Bartering is an age old facet of capitalism that we fully support. We have goodies, you have goodies: Let's trade. It sounds simple but dilligence must be applied by both parties to be sure that each party is receiving equal—or near equal—value. I don't expect an hour of my cropping images and writing html code to be equal to an hour of surgery, nor will I accept an hour of raking leaves in exchange for an hour of writing code.
The simplest way around this issue is to assign a monetary value to the goods or services in question, and not alter or "tweak" those values just because the transaction is barter vs. traditional. I'm not going to tell you my HTML coding is $75 an hour when the last 3 clients have paid $60. I also wouldn't expect a person to assign a price of $10 per LB for the grass fed beef in their freezer when I can get it for $6 per pound nearby.
It should be noted that barter is also a taxable transaction. $100 worth of exchange would be considered $100 income to both parties. If I give $100 worth of hosting services to a person who in turns gives me $100 travel voucher, the IRS views that as if both parties had received $100 in reportable income. See IRS topic 420 here
A great advantage to bartering is that it enable people to afford things they might not have otherwise been able to afford, and generates business that might otherwise not been generated. For example, I might not spend the money on 20 LBS of grass fed beef, and you might not be ready for a $600 website. But if you have 20 LBS of grass fed beef to offer as partial payment, you might just go ahead with that website, and I'd have my grass fed beef without depleting my family's grocery budget.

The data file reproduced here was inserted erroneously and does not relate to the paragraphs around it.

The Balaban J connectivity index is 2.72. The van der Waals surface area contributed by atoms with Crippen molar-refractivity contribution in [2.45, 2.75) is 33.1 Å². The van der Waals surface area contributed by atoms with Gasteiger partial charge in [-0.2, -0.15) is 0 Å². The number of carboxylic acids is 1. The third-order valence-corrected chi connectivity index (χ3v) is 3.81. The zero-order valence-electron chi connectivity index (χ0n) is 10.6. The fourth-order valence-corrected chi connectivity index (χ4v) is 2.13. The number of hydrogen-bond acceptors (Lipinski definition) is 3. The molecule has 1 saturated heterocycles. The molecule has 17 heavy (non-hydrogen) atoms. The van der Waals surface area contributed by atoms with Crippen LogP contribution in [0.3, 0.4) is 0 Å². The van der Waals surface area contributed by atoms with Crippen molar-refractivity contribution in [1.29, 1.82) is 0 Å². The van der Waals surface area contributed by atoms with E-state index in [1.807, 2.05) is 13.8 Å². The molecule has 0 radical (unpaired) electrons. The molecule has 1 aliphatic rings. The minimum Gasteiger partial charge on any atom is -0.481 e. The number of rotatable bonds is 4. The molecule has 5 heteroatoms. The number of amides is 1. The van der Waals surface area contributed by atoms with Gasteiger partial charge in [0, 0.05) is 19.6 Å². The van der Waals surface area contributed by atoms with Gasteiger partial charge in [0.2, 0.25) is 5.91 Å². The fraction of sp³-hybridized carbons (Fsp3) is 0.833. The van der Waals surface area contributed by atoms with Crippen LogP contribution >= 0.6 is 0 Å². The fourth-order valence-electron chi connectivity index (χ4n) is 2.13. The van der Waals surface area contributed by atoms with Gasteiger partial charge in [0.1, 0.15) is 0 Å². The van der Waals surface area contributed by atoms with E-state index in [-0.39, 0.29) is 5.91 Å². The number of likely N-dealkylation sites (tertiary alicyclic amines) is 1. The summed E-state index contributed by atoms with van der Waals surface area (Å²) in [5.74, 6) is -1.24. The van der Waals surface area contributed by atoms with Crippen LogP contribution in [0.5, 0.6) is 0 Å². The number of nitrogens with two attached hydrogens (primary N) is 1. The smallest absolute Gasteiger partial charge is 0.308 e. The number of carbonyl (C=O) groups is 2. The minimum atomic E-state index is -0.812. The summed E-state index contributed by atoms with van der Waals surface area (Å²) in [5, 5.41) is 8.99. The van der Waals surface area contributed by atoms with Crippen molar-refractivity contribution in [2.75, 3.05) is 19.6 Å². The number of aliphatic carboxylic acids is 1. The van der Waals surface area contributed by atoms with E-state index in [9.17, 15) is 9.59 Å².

Another advantage is that it can preserve cash flow. If you own a wine shop, and I make a $1,000 website and agree to 100% barter, you know that A.) You don't have to shell out $1,000 right away, and B.) Every cent you "paid" for your website is getting spent in your store!
I've had both good and not-so-good luck with barter. But the good experiences outweigh the bad 10-1 and it's such a compelling concept that I just can't resist! So here is my "wish list" of items I'd consider bartering for. These aren't automatic "yes's" but I would consider them strongly.
I'd suggest emailing me first with what you HAVE, what the proposed VALUE is, and what you NEED so that I can do any needed research and have time to offer a well thought out reply or plan. Or call if you need to say something you just can't figure out how to say in an email.
- Heating & Plumbing
- Painting & Carpentry
- Small engine repair
- 2 stroke engine repair
- Roofing & Siding
- Basic handy man skills
- Automobile detailing or maintenance
- Legal / other professional
- Good firewood (preferably delivered)
- Guitars, amplifiers and other musical equipment
- Firearms & Ammunition
- Equestrian products, especially English saddle, blanket, etc.
- Anything I can easily sell for an acceptable price
- Anything else? Feel free to ask!
- JC Penney
- Home Depot
- Local Waterville restaurants
- Anything else? Feel free to ask!
We love to travel but are very particular when, where and how, so there could be alot of "no's" with this category. We love Disney and cruises right now. We would be traveling as family so we'd need to be 100% sure everything is 'no problem' before we agreed. We would consider a timeshare during the summer at a Maine beach but nothing camping related. Also:
Food & Drink
- Time share weeks (one time or sale)
- Travel vouchers (case by case)
- Vacation rentals
- Airline vouchers
- Grass fed beef
- Organic or "quasi organic" products of nearly any kind
- Good wine (if investible, should be searchable on Liv-ex)
Anything else you have to offer, don't be afraid to ask!